Sexual scripts are very limiting in that respect. Sex should be whatever the individual cares to make it, and hold whichever meaning is most comfortable to the individual. We’re not a host for a sexual parasite – sex is expression that should be part of a fluid experience. Defining certain things as turn-ons and turnoffs as a society and culture endows them with value judgements, demarcating agency and putting a neat boundary over what sex can be.
Let’s get back to the moment I ruined. The woman across from me in bed had digested over many years the fantasy that sex is an expression of love and romantic lust. Sex for her seemed the ultimate seal of a relationship’s success. It had to be a certain way. Imagine if she’d seen a varied depiction of sex in art, literature, and culture, as opposed to the oft binary of romantic sex and poorly defined pornographic media.* I believe that the case would have been then that the moment could have been summoned back, only because we’d have been in control of its aesthetic and thematic qualities.
Of course, at the time I was following a script as well, being that as a boyfriend, I had to act a certain way, construct viable environments for the possibility of coitus to flourish. It’s still a dance I do, rather poorly, because scripts are powerful. It’s so easy to throw a wrench in the works accidentally, especially because losing the moment is cast as failure by the same engines that subtly influence our sexual doings.
So how does dirty talk fit into this again? Dirty talk is just simple vernacular spouted off during sex to make it hotter, right? Actually, it’s part of what keeps sex in airtight compartments. Dirty talk is only brought out when sex occurs, and sealed away when sex is put back in its box. And it’s called dirty talk, so sex then retains its naughty and slimy quality. In any other context, too, it’s really strange sounding.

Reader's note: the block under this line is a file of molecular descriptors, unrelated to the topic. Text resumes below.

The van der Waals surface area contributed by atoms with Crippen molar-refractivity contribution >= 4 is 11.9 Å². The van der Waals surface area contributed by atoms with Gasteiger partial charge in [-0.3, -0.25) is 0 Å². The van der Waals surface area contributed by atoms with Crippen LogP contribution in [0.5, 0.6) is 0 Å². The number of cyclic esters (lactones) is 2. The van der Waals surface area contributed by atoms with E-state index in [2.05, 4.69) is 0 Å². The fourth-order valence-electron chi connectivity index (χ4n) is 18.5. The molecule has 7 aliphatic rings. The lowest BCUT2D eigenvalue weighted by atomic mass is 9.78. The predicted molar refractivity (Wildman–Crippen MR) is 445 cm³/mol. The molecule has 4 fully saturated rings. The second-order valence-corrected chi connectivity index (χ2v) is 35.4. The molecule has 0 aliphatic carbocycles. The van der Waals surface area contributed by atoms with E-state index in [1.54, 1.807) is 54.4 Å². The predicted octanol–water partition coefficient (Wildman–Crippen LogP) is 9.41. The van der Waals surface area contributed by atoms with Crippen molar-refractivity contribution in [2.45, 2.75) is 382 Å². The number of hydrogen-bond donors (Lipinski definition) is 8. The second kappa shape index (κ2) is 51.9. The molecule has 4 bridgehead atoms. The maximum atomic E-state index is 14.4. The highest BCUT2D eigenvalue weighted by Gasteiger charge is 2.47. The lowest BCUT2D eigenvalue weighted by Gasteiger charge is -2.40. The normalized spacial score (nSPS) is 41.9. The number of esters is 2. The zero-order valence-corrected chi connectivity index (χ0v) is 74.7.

The pertinent thing to do is recognize when you’re following a cultural or societal script when carnal embrace is presented. There’s comfort and control to be had when you can engage in sex and say whatever you want, do whatever you want – as long as there’s metric tons of consent – and be the sexual self is not defined by an illusory heat that’s actually very much in your control.
Another benefit of this is that shedding scripts can also wilt away the judgement you’d feel at consenting sexual practices that are far from your desire wheelhouse. Takes the power away from a lovely chemical reaction that’s been given far too much heft over the years. What Tony Stark should have said was, “peace[ful sex] in our time, imagine that.” Imagine that is right.
*Truth is, there’s an incredible variety of ethical and highly beautiful adult content, but it’s not easy to find and consume if you’re not aware of it. And regarding mainstream content on tube sites, it’s often not the fault of the product itself that many people lack the skills necessary to view this material not education, but as fantasy or “sex athleticism” as another writer puts it.